Sources and referencing
About source evaluation, citing and reference management
Research is based on existing knowledge. It is therefore common to refer to others work when using it in a scientific text. Prior to referring to another text, the source should be evaluated.
A reference consists of a citation in the text and the complete reference in the list of references. The references can be written manually or generated using a reference management tool.
There are many sources of information, but not all of them are relevant and reliable. You should assess a source thoroughly for its quality and relevance before using it in an academic text.
You can find advice on source assessment at Search and Write.
To assess the quality of scientific articles, checklists can be helpful. There are checklists available for various study designs, such as case-control studies, qualitative studies or randomised control trials. To assess studies within medicine and health sciences, the checklists from the Centre for Evidence Based Medicine and the Critical Appraisal Skills Programme (CASP) are helpful tools.
When using others work in your text you have to refer to the source. This is to give credit to the author as well as to give your readers the possibility to access your sources. By omitting to refer to your sources you are risking that your text may be perceived as plagiarism. Every statemenet that is not common knowlegde needs a reference to its source.
According to the Intellectual Property Rights Act you are allowed to use small sections of published text as long as you cite the source correctly.
You can find more information on copyright on the University Library's web pages.
If you use images in your work that are not your own, you have to refer to the image source. Unlike citing text, in most cases you also have to ask the rightholder for permission to use these images.
You can look for pictures with a Creative Commons license or images in the public domain. These licenses give others permission to use them, as long as one refers to their creator and source.
Citing and list of references
When referring to a source, you both write a citation in your text and an associated reference in the list of references. The citation in the text has to contain as much information as needed to find the right reference in the list of references. This may be a specific number or the author's name and the year of publication.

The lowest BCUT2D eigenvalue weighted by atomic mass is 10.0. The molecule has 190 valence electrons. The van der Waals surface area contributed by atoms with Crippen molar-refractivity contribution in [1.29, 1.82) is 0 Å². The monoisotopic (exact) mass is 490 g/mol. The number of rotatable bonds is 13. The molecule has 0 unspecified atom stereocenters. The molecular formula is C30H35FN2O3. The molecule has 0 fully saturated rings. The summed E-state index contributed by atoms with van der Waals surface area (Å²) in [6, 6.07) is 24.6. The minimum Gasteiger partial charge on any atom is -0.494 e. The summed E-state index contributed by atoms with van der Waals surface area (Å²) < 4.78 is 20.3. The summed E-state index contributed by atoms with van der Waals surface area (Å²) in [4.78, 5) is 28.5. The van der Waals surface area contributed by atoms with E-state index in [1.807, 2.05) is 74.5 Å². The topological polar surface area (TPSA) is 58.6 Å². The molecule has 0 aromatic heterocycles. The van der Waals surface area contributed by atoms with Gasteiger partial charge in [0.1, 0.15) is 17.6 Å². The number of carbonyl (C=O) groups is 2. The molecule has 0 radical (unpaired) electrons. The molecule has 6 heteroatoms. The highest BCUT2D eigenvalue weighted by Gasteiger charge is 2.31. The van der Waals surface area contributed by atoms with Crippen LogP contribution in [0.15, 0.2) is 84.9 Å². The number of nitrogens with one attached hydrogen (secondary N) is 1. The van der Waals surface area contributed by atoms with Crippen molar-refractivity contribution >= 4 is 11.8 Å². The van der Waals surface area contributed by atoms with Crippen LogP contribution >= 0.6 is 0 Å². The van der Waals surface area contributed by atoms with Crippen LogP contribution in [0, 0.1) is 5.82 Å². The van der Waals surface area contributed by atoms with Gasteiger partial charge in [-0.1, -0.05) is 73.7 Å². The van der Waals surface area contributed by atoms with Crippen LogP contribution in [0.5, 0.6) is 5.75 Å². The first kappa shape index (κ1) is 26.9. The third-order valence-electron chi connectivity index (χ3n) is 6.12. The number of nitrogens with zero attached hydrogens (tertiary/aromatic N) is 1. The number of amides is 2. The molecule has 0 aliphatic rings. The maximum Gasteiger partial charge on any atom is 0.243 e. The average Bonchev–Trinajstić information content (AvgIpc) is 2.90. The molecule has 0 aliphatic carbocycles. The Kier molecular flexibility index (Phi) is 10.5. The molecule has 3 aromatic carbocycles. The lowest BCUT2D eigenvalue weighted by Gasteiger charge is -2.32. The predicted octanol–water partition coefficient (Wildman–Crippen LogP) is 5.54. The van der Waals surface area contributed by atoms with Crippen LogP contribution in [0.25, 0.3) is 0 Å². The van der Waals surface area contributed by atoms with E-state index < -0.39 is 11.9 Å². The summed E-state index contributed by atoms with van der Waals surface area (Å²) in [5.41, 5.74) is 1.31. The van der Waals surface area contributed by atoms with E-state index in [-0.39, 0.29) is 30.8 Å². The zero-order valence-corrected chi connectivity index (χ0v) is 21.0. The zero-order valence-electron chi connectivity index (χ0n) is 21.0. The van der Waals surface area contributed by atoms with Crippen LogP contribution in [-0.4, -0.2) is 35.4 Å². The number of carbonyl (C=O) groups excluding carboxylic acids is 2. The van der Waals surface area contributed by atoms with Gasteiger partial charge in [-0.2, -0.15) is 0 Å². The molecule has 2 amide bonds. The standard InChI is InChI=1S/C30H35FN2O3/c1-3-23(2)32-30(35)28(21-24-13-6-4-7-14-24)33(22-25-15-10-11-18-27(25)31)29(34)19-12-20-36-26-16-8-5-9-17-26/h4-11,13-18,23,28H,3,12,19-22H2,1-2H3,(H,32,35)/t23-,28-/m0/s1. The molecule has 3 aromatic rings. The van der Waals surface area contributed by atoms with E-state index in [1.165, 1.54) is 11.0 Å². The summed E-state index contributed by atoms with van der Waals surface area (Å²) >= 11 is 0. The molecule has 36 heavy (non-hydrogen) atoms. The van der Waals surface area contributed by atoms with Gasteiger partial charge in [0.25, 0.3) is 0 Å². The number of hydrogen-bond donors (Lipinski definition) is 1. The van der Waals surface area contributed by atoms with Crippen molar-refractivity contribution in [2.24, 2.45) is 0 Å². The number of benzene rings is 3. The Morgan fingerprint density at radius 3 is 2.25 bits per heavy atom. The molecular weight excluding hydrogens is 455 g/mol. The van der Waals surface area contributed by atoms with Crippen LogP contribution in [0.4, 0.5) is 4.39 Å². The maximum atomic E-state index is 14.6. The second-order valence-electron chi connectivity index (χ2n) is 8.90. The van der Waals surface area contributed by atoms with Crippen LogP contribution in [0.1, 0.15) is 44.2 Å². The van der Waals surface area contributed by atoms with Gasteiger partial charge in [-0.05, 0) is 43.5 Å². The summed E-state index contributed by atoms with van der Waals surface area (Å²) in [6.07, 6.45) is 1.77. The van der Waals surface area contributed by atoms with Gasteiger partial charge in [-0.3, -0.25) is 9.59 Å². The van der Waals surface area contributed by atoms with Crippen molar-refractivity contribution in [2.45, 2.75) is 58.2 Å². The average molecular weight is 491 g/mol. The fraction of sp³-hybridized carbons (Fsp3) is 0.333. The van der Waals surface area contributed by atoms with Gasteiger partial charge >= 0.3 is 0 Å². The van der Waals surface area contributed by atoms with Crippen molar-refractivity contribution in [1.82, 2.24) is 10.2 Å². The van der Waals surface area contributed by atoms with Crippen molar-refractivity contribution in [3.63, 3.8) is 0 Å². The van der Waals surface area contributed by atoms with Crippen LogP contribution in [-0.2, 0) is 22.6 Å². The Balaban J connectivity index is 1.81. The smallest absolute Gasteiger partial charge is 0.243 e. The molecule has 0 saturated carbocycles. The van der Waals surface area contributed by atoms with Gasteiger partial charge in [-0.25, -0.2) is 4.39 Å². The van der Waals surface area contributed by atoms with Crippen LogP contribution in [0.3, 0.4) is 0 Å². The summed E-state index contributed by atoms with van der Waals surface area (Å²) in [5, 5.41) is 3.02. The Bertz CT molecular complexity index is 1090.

References must contain all information needed to find the source. In addition, the references should be easy to read and understand, which can be ensured by using a consistent style for all references. A reference style is a standard for how a certain type of source is represented as a citation in the text and in the list of references.
Search and Write contains information on the most common reference styles.
There are many reference styles to choose from. Within medicine and health sciences, the most common reference styles are Vancouver and APA 6th. Note that there may be guidelines to which reference style shall be used in your course or study program.
When you are dealing with a large amount of references, using a reference management tool can save a lot of time. The software formats references automatically in the reference style you choose.
References can be transferred to the reference management tool from a database or a reference can be created manually. The references saved in the tool can then be easily used in a word processor.
EndNote is a widely used reference management tool that is available both as a desktop and an online version. UiB has purchased a licence for EndNote, giving students and employees the option to downlowd the software, either for Windows or Mac. Helse Bergen has a separate licence.
On the University Library's website for reference tools you can find a guide for downloading, installing and using EndNote.
The library offers courses and user support for EndNote. For questions related to EndNote, contact us by chat, email or at the circulation desk.
There are various other reference management tools availabe, such as Mendeley, Zotero or LaTex. Microsoft Word also contains a tool with a small amount of common reference styles.